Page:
The evaluation of speeches in ancient histories by modern scholars is very varied. Tarn (p. 286) opened his discussion of ‘The speeches in Arrian’ with the following words:
Speaking generally, one expects a speech in any ancient historian to be a fabrication, either composed by the historian himself or by a predecessor, or else some exercise from one of the schools or rhetoric which he had adopted.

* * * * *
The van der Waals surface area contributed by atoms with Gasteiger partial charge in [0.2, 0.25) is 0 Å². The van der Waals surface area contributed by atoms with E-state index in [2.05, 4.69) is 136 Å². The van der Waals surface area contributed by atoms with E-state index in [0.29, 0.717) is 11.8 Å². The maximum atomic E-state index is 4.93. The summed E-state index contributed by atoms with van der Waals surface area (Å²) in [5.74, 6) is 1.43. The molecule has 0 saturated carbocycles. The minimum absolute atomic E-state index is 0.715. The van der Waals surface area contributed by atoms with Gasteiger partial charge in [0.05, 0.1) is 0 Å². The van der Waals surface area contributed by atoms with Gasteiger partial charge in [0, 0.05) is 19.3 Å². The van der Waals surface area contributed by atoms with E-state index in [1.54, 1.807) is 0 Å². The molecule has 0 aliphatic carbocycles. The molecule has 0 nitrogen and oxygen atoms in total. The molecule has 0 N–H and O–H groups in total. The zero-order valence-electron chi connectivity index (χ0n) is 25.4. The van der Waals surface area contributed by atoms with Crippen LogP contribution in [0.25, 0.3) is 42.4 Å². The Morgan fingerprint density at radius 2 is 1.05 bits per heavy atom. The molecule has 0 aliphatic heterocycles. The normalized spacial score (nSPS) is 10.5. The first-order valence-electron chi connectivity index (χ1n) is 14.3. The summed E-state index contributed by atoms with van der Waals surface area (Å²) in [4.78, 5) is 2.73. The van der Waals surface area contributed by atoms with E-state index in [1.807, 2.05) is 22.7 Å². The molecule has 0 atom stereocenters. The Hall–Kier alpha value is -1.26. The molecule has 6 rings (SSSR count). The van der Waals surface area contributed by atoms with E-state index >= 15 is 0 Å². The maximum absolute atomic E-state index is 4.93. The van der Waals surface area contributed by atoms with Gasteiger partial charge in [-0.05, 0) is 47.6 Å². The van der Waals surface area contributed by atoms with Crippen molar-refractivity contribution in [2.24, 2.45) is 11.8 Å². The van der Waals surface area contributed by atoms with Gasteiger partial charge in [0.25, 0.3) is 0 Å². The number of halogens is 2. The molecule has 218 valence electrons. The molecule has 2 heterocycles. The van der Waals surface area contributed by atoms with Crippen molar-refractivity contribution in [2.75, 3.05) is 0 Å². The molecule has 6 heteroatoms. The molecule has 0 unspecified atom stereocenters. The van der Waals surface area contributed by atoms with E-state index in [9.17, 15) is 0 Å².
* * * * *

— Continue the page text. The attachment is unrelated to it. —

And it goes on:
On the other hand, according to Fornara (p. 143), ‘the fact does not seem to have been sufficiently appreciated that the ancients unfailingly endorsed the convention that speeches must be reported accurately’. When Fornara made a generalization, he wrote as follows:
The ancients had unanimously adopted the Thucydidean principle of honest reporting of the things that were said as well as the things that were done.